arithmetic anomalies of one operation may require the attributes
of model and safe numbers to be conservative, with the result that
other operations exceed the minimum guaranteed performance;
 the provision and use of extended registers in some machines moves
the overflow threshold of the registers used to hold arithmetic
results well away from that of the storage representation;
 the positive and negative actual overflow thresholds may be
different, as on radixcomplement machines.
The extension of the model numbers to an infinite range fills a similar gap
in Ada 83 wherein no result is formally defined for an operation receiving
an operand exceeding the modeled overflow threshold, when an exception was
not raised during its prior computation. The change means, of course, that
one can no longer say that the model numbers of a type are a subset of the
machine numbers of the type; one may say instead that the model numbers of a
type T in the range T'MODEL_LARGE .. T'MODEL_LARGE are a subset of the
machine numbers of T.
The fourth change enumerated above (freeing the maximum exponent from
dependence on the mantissa length) is equivalent to the dropping of the
``4*B Rule'' as it applies to the predefined types; a version of the rule 
still affects the implementation's implicit selection of an underlying 
representation for a userdeclared floatingpoint type lacking a range 
constraint, providing in that case a guaranteed range tied to the requested 
precision. The change in the application of the 4*B Rule allows all 
hardware representations to be accommodated as predefined types with 
attributes that accurately characterize their properties. Such types are 
available for implicit selection by the implementation when their properties 
are compatible with the precision and range requested by the user, but they 
remain unavailable for implicit selection in exactly those situations in 
which, in the absence of an explicit range constraint, the 4*B Rule of Ada 
83 acted to preclude their selection. Compatibility considerations related 
to the 4*B Rule are further discussed in 1.1.7. 

The 4*B Rule was necessary in Ada 83 in order to define the model numbers of 
a type entirely as a function of a single parameter (the requested 
precision). By its nature, the rule potentially precludes the 
implementation of Ada in some (hypothetical) environments, as if to say that 
such environments are not suitable for the language or applications written 
in it; in other (actual) environments, it artificially penalizes the 
reported properties of some hardware types so strongly that they have only 
marginal utility as predefined types available for implicit selection and 
may end up being ignored by the vendor. Such matters are best left to the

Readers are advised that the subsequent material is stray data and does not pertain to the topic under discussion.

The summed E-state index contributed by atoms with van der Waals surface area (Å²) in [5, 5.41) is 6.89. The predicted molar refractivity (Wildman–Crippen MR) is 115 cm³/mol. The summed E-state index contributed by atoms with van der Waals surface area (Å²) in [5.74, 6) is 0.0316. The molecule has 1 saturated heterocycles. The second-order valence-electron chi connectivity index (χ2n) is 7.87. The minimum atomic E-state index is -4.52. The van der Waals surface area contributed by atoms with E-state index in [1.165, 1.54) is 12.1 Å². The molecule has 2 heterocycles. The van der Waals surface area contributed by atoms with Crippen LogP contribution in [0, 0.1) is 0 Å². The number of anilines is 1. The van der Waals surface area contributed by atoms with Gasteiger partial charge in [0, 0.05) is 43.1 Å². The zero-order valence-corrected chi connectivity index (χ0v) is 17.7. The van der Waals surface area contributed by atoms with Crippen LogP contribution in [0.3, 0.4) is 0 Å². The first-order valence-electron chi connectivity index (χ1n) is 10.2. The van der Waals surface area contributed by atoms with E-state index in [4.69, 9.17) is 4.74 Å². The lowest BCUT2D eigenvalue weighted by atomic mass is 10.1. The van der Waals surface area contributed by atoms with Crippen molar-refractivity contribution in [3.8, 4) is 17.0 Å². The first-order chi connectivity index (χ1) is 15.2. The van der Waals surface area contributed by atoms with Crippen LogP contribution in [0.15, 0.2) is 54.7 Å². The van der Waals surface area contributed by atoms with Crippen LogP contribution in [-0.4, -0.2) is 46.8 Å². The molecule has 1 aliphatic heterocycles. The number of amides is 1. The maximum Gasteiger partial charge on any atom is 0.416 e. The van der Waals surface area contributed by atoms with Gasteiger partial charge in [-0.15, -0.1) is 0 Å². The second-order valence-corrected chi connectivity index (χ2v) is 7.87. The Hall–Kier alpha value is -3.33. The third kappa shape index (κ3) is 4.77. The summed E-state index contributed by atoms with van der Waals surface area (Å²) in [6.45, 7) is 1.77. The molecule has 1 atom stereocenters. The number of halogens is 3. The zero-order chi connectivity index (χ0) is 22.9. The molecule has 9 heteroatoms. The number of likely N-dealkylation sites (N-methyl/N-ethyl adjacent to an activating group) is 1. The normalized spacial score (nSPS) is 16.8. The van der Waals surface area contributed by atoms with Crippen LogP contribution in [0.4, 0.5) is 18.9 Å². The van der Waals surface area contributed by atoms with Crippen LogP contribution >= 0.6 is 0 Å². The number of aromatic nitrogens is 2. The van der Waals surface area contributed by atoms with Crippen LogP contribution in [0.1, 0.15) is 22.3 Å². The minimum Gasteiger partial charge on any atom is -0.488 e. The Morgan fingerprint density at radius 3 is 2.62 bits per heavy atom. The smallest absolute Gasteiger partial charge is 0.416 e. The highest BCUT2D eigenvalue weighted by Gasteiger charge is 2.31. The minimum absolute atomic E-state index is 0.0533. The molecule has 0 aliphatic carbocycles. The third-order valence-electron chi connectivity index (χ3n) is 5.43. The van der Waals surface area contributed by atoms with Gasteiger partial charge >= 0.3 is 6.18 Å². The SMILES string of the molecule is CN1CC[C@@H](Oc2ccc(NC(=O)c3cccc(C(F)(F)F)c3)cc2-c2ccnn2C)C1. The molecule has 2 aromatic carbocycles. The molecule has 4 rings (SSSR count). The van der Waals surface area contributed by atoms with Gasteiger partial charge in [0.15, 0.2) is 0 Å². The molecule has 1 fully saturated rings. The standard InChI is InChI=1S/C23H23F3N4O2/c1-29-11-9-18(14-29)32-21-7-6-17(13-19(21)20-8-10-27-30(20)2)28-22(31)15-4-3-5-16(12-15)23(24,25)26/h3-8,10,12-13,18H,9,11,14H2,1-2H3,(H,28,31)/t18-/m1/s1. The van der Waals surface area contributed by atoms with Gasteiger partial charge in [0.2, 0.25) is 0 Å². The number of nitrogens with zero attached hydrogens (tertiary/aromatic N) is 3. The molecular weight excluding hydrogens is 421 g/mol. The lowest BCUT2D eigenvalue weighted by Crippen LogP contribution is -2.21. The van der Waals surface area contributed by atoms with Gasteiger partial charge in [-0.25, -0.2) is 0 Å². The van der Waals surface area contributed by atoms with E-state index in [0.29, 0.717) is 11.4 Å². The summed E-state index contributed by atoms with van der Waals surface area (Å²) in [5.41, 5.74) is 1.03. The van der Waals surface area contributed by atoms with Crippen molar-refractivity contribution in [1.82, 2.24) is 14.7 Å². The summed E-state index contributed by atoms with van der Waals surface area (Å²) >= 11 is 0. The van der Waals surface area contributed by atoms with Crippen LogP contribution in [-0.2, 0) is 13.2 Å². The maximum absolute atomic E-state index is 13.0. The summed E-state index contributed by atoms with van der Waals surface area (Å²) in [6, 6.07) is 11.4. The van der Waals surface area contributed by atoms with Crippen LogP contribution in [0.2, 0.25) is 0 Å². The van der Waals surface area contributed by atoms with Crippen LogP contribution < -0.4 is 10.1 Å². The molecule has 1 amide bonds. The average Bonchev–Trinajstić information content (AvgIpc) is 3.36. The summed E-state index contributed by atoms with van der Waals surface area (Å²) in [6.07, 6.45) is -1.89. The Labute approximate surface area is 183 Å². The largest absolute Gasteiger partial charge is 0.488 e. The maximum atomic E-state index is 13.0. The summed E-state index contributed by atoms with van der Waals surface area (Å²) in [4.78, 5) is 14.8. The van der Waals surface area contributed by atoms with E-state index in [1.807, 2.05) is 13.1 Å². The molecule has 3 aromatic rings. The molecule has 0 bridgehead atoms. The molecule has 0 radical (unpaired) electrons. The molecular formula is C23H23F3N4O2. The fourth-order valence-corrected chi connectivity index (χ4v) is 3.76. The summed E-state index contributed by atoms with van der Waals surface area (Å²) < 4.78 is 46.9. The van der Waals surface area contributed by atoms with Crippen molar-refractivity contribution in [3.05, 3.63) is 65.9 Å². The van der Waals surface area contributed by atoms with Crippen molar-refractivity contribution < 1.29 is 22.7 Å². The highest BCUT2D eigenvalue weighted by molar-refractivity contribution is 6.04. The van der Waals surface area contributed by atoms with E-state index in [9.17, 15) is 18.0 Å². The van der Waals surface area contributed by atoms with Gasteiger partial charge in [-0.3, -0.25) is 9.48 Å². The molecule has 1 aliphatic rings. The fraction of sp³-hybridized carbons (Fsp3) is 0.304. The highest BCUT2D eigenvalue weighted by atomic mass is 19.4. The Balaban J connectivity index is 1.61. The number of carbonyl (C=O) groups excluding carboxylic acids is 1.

judgment of the marketplace and not dictated by the language. The 
particular minimum range required in Ada 83 (as a function of precision) is 
furthermore about twice that deemed minimally necessary for numeric 
applications [brown81]. 

Among current implementations of Ada, the only predefined types whose 
characteristics are affected by the relaxation of the 4*B Rule are DEC VAX 
Dformat and IBM Extended Precision, both of which have a narrow exponent 
range in relation to their precision. In the case of VAX Dformat, even 
though the hardware type provides the equivalent of 16 decimal digits of 
precision, its narrow exponent range requires that 'DIGITS for this type be 
severely penalized and reported as 9 in Ada 83; 'MANTISSA is similarly 
penalized and reported as 31, and the other model attributes follow suit. 
In Ada 9X, in contrast, this predefined type would have a 'DIGITS of 16, a 
'MODEL_MANTISSA of 56, and other model attributes accurately reflecting the 
type's actual properties. A userdeclared floatingpoint type requesting 
more than 9 digits of precision does not select Dformat as the underlying 
representation in Ada 83, but instead selects Hformat; in Ada 9X, it still 
cannot select Dformat if it lacks a range constraint (because of the analog 
of the 4*B Rule that has been built into the equivalence rule), but it can 
select Dformat if it includes an explicit range constraint with 
sufficiently small bounds. The compatibility issues associated with these 
changes are discussed in 1.1.7. 

The IBM Extended Precision hardware type has an actual decimal precision of 
32, but the 4*B Rule requires its 'DIGITS to be severely penalized and 
reported as 18, only three more than that of the doubleprecision type. 
Supporting this type allows an Ada 83 implementation to increase 
SYSTEM.MAX_DIGITS from 15 to 18, a marginal gain; perhaps this is the reason 
why it is rarely supported (it is supported by Alsys but not by the other 
vendors that have implementations for IBM System/370s). In Ada 9X, on the 
other hand, such an implementation can support Extended Precision with a 
'DIGITS of 32, though SYSTEM.MAX_DIGITS must still be 18. Although a 
floatingpoint type declaration lacking a range constraint cannot request 
more than 18 digits, those including an explicit range constraint with 
sufficiently small bounds can do so and can thereby select Extended 
Precision. 
The fifth change enumerated above (separate attribute for the minimum
exponent) removes another compromise made necessary by the desire, in Ada
83, to define the model numbers of a type in terms of a single parameter.
The minimum exponent of the model or safe numbers of a type in Ada 83 is
required to be the negation of the maximum exponent (thereby tying it to the
precision implicitly). One consequence of this is that the maximum exponent